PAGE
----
Editor’s Dozen: Neil’s Favorite Gear of 2023
After another big year of trying out newly released gear and using some old products, Neil shares 12 standouts from 2023 in our latest Editor’s Dozen video, including everything from his favorite apparel to cargo-carrying equipment, bike accessories, and more…
It’s that time of the year when the editors at BIKEPACKING.com share a dozen of their favorite products they used in 2023. Some are new products, and others may have simply proved useful throughout the past 12 months. Let’s jump right into it.
Fidlock Uni Base
Made in China / $25 at Jenson
In February, as I prepared for a winter desert excursion to Arizona, I was looking at ways to add water storage to my bike. Upon Miles’ recommendation of the Fidlock Uni Base, I decided to experiment with it. Reluctant to add weight to my suspension fork, I used the space at the rear of top tube and affixed the Uni Base there. The rest is history.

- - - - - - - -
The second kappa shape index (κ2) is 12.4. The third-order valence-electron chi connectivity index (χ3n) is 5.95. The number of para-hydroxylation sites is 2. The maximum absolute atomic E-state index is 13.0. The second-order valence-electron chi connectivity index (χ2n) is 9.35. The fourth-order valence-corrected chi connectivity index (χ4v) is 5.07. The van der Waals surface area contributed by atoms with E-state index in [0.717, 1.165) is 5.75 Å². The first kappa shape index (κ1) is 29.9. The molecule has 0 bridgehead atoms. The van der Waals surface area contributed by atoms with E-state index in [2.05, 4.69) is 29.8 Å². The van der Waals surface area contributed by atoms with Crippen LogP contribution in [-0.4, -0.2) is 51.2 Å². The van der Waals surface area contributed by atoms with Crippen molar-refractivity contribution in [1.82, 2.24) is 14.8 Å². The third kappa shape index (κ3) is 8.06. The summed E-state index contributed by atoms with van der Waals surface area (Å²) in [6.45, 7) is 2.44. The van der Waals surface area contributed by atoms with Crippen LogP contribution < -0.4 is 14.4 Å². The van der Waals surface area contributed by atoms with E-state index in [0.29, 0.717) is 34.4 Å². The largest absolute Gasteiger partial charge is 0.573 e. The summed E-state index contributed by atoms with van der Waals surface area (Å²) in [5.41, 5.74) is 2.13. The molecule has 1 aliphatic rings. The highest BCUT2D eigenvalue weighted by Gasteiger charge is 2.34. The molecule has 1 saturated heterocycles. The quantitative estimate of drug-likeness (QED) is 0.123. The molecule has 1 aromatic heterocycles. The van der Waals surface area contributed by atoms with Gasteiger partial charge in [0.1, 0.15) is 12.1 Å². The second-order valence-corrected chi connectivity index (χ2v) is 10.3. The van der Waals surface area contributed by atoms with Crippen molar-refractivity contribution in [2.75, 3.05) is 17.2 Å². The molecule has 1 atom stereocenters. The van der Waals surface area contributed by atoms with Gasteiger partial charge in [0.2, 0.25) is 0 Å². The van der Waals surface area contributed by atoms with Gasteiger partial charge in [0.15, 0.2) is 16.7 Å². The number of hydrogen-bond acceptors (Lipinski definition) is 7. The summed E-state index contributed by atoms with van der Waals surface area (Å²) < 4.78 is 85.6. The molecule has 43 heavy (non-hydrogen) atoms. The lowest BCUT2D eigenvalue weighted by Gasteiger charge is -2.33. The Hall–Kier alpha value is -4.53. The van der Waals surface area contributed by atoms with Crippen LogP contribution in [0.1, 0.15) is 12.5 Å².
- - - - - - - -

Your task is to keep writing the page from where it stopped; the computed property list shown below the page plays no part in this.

The Uni Base serves as a versatile water bottle mount compatible with Fidlock Twist bottles, allowing flexible placement on the bike. Equipped with a rubber backing for grip and frame protection, along with two securing straps ensuring a firm fit, the Uni Base has so far proved very reliable. I’ve successfully used both the 800ml and 590ml bottles without any issues during rides. While alternative mounting options exist, I like this solution as it’s easy to attach to the top tube of steel and carbon frames for bikepacking trips.
Priced at $25 USD, the Uni Base offers a variety of bottle options. Although the Fidlock bottle caps performed well, I opted for a locking Camelbak cap for extra security—a feature I wouldn’t mind seeing incorporated into Fidlock’s caps in the future.
Wolftooth Remote Pro dropper lever
Made in USA / $70 at Wolf tooth